Michael Jackson Remembered: Brooke Shields on Singer’s “Pure Soul”
Everybody was always confused by our relationship. Nobody got it, and I didn’t really care. My mom was always very positive in a sweet way about him, and he loved my mom. My mom would joke with him and rib him like he was a little kid, so he always got a kick out of her. He used to say, “It’s great you can be that close with your mom,” because she was also my manager at the time, where he had a very different relationship with his father, and I think he envied that.
We maintained our relationship for so long because it was never not real. People expect anything in entertainment or Hollywood to be transient, and it’s not as interesting a story for us to have been lifelong friends. People want sordid details or they want big blowups, and the truth of the matter is, from the time we met when I was 13, we understood each other and became very good friends, and that was it, we didn’t need to make it into anything else. I went to high school and college and I forced that into my life, and he didn’t have that luxury. He would laugh, I would tell him about whatever happened at college or high school, and I think he just always felt it was too unattainable for him, so vicariously, I would share with him football games or cheerleading.
What did I think of his marriage to Lisa Marie? I think we’re not dealing with convention, so somebody like Michael, he’s not going to just fall in love with somebody and get married. I think there were a few people that he could identify with, and what I know about Lisa Marie, she was very sweet, she could identify with him, they could talk about things that I’m sure she understood with regards to her father. So I think he tried to create a convention for himself. There were times when he would ask me to marry him, and I would say, “You have me for the rest of your life, you don’t need to marry me, I’m going to go on and do my own life and have my own marriage and my own kids, and you’ll always have me.”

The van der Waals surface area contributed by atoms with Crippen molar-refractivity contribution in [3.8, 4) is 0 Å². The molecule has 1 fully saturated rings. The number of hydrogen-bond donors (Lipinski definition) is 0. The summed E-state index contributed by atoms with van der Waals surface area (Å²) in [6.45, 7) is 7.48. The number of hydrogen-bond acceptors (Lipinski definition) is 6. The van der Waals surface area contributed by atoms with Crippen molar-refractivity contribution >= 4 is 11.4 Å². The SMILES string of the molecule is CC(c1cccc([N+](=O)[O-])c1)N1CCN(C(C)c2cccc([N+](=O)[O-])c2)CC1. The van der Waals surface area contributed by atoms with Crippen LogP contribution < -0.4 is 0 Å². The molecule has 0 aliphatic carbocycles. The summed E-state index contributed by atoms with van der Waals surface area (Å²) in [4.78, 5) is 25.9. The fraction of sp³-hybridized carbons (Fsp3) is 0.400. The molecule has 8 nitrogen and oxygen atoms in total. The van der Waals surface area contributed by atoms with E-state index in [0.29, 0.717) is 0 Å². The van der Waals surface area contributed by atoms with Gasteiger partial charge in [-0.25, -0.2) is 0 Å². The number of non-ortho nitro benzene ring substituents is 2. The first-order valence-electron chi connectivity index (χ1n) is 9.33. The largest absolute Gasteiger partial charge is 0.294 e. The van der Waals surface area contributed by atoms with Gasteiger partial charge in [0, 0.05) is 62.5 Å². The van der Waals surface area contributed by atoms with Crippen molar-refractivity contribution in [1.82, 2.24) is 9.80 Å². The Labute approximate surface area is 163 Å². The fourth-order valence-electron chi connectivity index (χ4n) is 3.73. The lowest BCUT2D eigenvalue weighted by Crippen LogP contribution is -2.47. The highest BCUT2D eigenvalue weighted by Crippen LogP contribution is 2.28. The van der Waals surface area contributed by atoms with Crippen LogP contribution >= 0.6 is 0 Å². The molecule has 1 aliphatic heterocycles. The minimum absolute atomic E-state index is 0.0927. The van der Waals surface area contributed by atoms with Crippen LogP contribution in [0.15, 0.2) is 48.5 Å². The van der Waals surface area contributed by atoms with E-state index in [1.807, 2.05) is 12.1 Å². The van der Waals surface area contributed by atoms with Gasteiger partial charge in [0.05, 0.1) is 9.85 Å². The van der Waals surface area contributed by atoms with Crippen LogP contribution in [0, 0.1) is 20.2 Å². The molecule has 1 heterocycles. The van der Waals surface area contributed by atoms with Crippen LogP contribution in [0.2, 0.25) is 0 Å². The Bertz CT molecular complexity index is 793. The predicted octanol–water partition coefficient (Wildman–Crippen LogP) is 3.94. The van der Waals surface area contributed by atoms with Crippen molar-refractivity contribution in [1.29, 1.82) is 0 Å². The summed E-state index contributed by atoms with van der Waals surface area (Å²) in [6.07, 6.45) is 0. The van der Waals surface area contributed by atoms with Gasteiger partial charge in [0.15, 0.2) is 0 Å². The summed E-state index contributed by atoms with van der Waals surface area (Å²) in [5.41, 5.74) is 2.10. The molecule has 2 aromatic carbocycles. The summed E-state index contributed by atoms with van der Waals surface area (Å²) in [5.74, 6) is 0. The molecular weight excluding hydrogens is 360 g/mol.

He never actually formally proposed to me, though. He would sort of say, “Why don’t we adopt a child together? The way your heart works is what I want in my life,” and I said to him, “You’re always going to have my heart, we don’t need to adopt a baby, and I think it’s wonderful that you want to have children, adopt a child.” I wanted to fall in love and get married and have my own babies, and I said, “I don’t think that you need to necessarily do that.” This was just before he married Lisa Marie in the Nineties, I guess. He had discussed it with me, and I said, “I don’t think that’s the best thing to do for me.” I was just out of college, and wanting to fall in love and have a fairy tale, I was holding on to that. He just felt so bad that there were so many little children in Romania in these orphanages, and he wanted to try to give them homes, and I really wanted to be able to do that with him, but it would have divided my life too much.
I hope when you write this, it doesn’t sound freakish. What it was was a young man who kept reaching to try to find happiness. I think he wanted to take his resources and make a difference to other people in their lives, and he knew that I wanted to do that in the world, too, so he would reach out to someone like me and say, “How can we make a difference, it’s easier to adopt a child if you’re two people.” He never said, formally, “Will you marry me,” it was never that for me, he never was that definitive, but I think he was a guy who kept searching for happiness.